WASHINGTON (Reuters) - Federal Reserve Chairman Ben Bernanke strongly defended the U.S. central bank's monetary stimulus before Congress on Tuesday, easing financial market worries over a possible early retreat from bond buys.
The Fed chairman also urged lawmakers to avoid sharp spending cuts set to go into effect on Friday, which he warned could combine with earlier tax increases to create a "significant headwind" for the modest economic recovery.
Bernanke said Fed policymakers are cognizant of potential risks from their extraordinary support for the economy, including the possibility that it might fuel unwanted inflation or stoke asset bubbles.
But, in testimony on the central bank's semi-annual report on monetary policy, he said the risks did not seem material at the moment, adding the central bank has all the tools it needs to retreat from its monetary support in a timely fashion.
"To this point, we do not see the potential costs of the increased risk-taking in some financial markets as outweighing the benefits of promoting a stronger economic recovery and more rapid job creation," Bernanke told the Senate Banking Committee.
In response to the financial crisis and deep recession of 2007-2009, the Fed not only slashed official interest rates to effectively zero but also bought more than $2.5 trillion in mortgage and Treasury debt in an effort to push down long-term interest rates and spur hiring.
The Fed is currently buying $85 billion in bonds each month and has said it plans to keep purchasing assets until it sees a substantial improvement in the outlook for the labor market.
Minutes of the Fed's January 29-30 policy meeting, released last week, showed a number of officials felt the potential risks posed by the bond purchases could warrant tapering or ending them before hiring picks up. However, several others argued there was a danger in halting them prematurely.
Bernanke appeared to be in the latter camp. "The benefits of asset purchases, and of policy accommodation more generally, are clear," he said, citing improvements in the housing and auto sectors and tracing them in part to the Fed's stimulus.
"There is no risk-free approach to this situation," he said. "The risk of not doing anything is severe as well. So, we are trying to balance these things as best we can."
The testimony helped offset jitters in U.S. stock markets over Europe's debt crisis, with major indexes rising in the afternoon, while bond prices fell.
"What Bernanke is saying, bottom line, indicates that there will not be a reversal anytime soon in the stimulus program," said Peter Cardillo, chief market economist at Rockwell Global Capital in New York.
When asked pointedly by Republican Senator Bob Corker about whether the Fed's easy monetary policy was contributing to competitive currency devaluations globally and laying the groundwork for inflation, Bernanke was unequivocal.
"My inflation record is the best of any Federal Reserve chairman in the post-war period," he retorted. "We are not engaged in a currency war."
Democrats, for their part, seized on Bernanke's remarks to fuel their argument that looming budget cuts could have a dire economic impact, as they sought to gain political advantage over Republicans, who would rather see spending cuts than higher taxes.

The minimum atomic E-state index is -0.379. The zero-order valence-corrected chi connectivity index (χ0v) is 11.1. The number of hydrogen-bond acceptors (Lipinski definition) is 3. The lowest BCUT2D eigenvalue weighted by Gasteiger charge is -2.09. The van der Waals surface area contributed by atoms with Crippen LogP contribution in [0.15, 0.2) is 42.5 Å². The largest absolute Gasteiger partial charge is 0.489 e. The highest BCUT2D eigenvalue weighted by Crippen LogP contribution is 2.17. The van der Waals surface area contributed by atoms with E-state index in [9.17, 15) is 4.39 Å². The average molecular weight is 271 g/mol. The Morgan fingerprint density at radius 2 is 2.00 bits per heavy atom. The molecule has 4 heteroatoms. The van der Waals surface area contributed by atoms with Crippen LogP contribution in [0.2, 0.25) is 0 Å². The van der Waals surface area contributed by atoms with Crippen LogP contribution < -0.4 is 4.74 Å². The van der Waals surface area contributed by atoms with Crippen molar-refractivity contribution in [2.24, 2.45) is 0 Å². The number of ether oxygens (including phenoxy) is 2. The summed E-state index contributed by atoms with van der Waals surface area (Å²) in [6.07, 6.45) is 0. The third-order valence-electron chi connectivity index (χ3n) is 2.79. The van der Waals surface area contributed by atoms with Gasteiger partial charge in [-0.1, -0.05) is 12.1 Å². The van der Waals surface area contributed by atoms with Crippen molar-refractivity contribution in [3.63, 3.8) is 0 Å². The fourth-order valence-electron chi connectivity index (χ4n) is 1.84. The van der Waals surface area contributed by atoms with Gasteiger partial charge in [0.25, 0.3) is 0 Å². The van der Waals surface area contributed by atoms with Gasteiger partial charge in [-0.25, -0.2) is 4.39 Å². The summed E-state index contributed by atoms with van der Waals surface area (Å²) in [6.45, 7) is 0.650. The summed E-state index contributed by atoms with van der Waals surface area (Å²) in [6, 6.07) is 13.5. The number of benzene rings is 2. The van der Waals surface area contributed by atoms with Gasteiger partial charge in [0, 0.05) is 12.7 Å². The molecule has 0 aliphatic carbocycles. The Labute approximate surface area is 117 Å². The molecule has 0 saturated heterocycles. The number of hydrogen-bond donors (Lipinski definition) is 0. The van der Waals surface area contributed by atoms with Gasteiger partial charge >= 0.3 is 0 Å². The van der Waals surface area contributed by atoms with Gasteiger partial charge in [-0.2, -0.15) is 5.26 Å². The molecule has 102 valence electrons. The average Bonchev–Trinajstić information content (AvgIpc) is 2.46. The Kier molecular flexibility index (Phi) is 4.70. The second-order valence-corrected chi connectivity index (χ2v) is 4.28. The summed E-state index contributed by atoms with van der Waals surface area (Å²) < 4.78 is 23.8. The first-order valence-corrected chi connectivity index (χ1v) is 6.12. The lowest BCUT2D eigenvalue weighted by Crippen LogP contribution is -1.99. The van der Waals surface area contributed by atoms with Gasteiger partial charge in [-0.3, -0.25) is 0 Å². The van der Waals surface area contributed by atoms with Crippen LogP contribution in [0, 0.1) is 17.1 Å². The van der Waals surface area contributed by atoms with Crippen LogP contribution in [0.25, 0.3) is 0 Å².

Committee newcomer Elizabeth Warren, a Democrat, pressed Bernanke on what she said is an implicit subsidy that large banks receive in the form of lower borrowing costs from being perceived as too big to fail.
Bernanke countered that Dodd-Frank financial reform rules had given regulators more power to wind down failing financial institutions, making the issue less of a concern.
"The subsidy is coming because of market expectations that the government would bail out these firms if they fail. Those expectations are incorrect," Bernanke said.
In unusually direct remarks on fiscal policy, Bernanke warned the near-term spending cuts known as the sequester, which are set to take hold later this week, would threaten an already challenged economic expansion.
"The Congress and the administration should consider replacing the sharp, frontloaded spending cuts required by the sequestration, with policies that reduce the federal deficit more gradually in the near term but more substantially in the longer run," Bernanke said.
The U.S. economy braked sharply in the fourth quarter, but is forecast to grow around 2 percent or more this year. The unemployment rate has remained elevated, and registered 7.9 percent in January.
Bernanke, who appears for a second day of testimony before a House of Representatives panel on Wednesday, said persistent joblessness was a scourge with potentially long-lasting effects.
"High unemployment has substantial costs, including not only the hardship faced by the unemployed and their families, but also the harm done to the vitality and productive potential of our economy as a whole," Bernanke said.
The central bank's semi-annual report also downplayed the possibility the Fed's bond-buying might be stoking asset bubbles in certain markets.
"There has been limited evidence so far of excessive buildups of duration, credit risk, or leverage, but the Federal Reserve will continue both its careful oversight and its implementation of financial regulatory reforms designed to reduce systemic risk," it said.
Reporting by Pedro Nicolaci da Costa; Editing by Andrea Ricci